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Welcome to Royal Doulton
Welcome to Wedgwood
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Welcome to Waterford
> Wedgwood Heritage
Wedgwood manufactures quality ceramics combining sophisticated classical contemporary design with highly skilled craftsmanship and the highest standards of quality. The company's main sales markets today include the UK, Japan and America. Wedgwood is quintessentially English and has a tradition of innovation, quality and craftsmanship. Wedgwood designs are widely acknowledged as timeless, elegant, classic and understated. The Wedgwood design teams also work with external designers for cross-pollination of ideas and experience.
The company has established exciting design partnerships with fashion designers Jasper Conran and Vera Wang to develop contemporary and stylish ranges that appeal to the younger consumer.
Excellence in design, quality and craftsmanship since 1759.
Wedgwood has been an international company for over two centuries. Founded in 1759 upon the highest standards to uphold these essential factors in maintaining its leading position throughout the markets of the world.
The founder, Josiah Wedgwood (1730-1795), who is remembered as ‘the Father of English Potters', was born in Burslem, Staffordshire, in the heart of the English potteries. He served his apprenticeship as a potter before setting up his own business in 1759.
By 1766 he had prospered sufficiently to build a new factory, which he named Etruria. Josiah was to sow the first seeds of the innovative spirit, which continues to be an integral part of Wedgwood. During his lifetime he invented and produced what remain today three of Wedgwood's most famous ceramic bodies - Queen's Ware (1762), Black Basalt (1768) and finally Jasper (1774).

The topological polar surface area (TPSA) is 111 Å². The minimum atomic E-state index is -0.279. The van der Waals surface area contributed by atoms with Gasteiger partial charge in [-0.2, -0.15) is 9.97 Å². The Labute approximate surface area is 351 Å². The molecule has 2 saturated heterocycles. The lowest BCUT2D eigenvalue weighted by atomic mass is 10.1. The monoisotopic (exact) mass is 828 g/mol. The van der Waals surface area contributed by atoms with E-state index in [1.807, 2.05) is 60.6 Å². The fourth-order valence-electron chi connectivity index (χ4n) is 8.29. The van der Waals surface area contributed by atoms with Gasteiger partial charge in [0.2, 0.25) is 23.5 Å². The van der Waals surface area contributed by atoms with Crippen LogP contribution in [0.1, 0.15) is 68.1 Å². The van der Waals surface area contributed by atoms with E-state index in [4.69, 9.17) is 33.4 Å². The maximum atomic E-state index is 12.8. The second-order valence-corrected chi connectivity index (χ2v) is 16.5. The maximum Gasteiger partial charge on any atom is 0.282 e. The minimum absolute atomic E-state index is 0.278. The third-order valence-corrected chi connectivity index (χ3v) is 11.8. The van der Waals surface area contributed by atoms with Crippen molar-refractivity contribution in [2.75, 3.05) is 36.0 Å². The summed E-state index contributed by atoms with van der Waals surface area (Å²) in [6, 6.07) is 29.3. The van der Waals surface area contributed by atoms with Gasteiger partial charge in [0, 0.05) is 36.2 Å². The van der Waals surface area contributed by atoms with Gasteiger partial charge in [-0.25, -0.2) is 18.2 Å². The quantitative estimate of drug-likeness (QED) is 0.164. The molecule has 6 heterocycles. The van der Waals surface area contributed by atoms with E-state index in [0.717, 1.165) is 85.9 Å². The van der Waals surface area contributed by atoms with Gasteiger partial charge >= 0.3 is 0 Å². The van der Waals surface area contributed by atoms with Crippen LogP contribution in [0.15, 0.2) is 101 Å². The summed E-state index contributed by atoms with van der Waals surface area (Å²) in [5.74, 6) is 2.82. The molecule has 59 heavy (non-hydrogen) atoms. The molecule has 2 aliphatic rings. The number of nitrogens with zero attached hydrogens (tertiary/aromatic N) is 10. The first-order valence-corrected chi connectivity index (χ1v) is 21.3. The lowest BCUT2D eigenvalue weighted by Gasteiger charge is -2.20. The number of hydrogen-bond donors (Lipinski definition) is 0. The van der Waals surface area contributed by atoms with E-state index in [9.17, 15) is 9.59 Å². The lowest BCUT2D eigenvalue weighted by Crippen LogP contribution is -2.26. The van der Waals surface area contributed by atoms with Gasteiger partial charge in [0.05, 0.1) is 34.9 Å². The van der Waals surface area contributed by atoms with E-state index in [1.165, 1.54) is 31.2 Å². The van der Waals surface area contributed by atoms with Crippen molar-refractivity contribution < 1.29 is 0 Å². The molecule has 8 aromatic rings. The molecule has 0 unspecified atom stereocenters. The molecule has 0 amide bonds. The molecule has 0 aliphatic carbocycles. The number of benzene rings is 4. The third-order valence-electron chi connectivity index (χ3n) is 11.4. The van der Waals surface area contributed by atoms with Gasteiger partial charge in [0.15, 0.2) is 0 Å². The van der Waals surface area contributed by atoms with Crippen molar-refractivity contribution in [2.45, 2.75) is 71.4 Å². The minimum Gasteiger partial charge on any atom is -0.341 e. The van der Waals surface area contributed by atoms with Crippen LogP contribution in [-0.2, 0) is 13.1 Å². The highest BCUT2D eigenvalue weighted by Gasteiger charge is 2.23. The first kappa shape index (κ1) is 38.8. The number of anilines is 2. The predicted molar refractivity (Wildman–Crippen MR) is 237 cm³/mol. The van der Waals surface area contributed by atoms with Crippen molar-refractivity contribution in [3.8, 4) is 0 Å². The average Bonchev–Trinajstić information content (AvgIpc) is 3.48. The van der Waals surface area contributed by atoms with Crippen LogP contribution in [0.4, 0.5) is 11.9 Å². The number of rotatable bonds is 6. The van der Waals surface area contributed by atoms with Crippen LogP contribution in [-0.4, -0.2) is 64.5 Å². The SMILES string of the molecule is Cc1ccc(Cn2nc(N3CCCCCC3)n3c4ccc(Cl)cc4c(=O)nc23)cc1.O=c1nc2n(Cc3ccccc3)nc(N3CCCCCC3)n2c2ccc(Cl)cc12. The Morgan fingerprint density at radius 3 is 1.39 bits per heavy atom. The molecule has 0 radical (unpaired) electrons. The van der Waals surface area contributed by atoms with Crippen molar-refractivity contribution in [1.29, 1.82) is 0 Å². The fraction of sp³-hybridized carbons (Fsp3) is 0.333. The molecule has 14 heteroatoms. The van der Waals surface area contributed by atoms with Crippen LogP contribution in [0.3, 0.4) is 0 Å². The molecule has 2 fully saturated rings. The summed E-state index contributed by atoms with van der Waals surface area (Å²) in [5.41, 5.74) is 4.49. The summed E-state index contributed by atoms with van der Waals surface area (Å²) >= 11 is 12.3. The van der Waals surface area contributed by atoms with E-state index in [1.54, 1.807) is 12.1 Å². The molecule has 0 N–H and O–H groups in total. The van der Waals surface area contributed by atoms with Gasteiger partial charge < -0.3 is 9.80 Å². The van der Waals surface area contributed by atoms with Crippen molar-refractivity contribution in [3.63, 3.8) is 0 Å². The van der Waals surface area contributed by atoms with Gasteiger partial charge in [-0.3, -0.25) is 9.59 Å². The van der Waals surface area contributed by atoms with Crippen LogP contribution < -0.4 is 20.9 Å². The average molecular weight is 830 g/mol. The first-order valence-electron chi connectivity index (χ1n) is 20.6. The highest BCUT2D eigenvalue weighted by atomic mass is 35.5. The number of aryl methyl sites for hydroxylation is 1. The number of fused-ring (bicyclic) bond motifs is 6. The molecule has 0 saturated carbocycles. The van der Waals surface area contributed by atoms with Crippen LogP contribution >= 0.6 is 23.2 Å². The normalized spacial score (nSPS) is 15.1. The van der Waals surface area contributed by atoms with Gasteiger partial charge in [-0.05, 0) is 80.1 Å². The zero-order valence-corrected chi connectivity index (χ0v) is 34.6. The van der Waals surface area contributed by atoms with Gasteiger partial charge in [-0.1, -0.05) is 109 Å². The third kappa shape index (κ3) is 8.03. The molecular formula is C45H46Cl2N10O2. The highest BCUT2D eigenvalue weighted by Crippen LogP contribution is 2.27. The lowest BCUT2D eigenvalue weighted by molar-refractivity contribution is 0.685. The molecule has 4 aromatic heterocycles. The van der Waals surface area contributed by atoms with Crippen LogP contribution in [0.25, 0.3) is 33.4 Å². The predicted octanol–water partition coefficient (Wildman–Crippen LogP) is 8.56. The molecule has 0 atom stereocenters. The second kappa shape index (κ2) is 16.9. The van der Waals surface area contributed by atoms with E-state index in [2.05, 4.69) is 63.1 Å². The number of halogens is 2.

In the nineteenth century, important progress was made at the Wedgwood factory in the use of new machinery, the introduction of the first coloured earthenware bodies and, most importantly, the manufacture of bone china. Wedgwood bone china tableware was to grace the tables of many illustrious homes throughout the world, including the dinner service which President Theodore Roosevelt ordered for the White House.
During the 1930's, Wedgwood's success continued and in order to increase efficiency, the fifth Josiah Wedgwood decided to build a new factory. A country estate near the village of Barlaston was purchased and a new, modern factory was built. Production started in the 1940's and has continued at the site ever since. Here, Wedgwood continues its living tradition of progress in design, in production methods and in the skills of its many craftspeople. In 2000, a modern visitor centre was added to the complex to cater for the huge interest Wedgwood.
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